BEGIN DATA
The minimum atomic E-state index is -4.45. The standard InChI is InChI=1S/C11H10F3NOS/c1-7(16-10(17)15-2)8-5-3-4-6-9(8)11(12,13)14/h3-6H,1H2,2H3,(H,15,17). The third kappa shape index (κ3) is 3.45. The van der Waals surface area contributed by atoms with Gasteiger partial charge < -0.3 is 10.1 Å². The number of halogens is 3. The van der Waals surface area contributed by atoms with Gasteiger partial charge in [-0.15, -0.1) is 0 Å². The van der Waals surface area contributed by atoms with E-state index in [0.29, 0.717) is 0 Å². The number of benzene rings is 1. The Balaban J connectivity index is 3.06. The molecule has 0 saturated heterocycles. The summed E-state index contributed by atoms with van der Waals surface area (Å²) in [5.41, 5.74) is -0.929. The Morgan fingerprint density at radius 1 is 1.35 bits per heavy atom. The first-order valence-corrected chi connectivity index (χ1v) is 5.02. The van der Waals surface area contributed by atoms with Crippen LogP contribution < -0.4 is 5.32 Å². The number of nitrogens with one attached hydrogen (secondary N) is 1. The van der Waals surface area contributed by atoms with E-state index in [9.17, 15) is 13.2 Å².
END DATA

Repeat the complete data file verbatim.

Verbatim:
The minimum atomic E-state index is -4.45. The standard InChI is InChI=1S/C11H10F3NOS/c1-7(16-10(17)15-2)8-5-3-4-6-9(8)11(12,13)14/h3-6H,1H2,2H3,(H,15,17). The third kappa shape index (κ3) is 3.45. The van der Waals surface area contributed by atoms with Gasteiger partial charge < -0.3 is 10.1 Å². The number of halogens is 3. The van der Waals surface area contributed by atoms with Gasteiger partial charge in [-0.15, -0.1) is 0 Å². The van der Waals surface area contributed by atoms with E-state index in [0.29, 0.717) is 0 Å². The number of benzene rings is 1. The Balaban J connectivity index is 3.06. The molecule has 0 saturated heterocycles. The summed E-state index contributed by atoms with van der Waals surface area (Å²) in [5.41, 5.74) is -0.929. The Morgan fingerprint density at radius 1 is 1.35 bits per heavy atom. The first-order valence-corrected chi connectivity index (χ1v) is 5.02. The van der Waals surface area contributed by atoms with Crippen LogP contribution < -0.4 is 5.32 Å². The number of nitrogens with one attached hydrogen (secondary N) is 1. The van der Waals surface area contributed by atoms with E-state index in [9.17, 15) is 13.2 Å².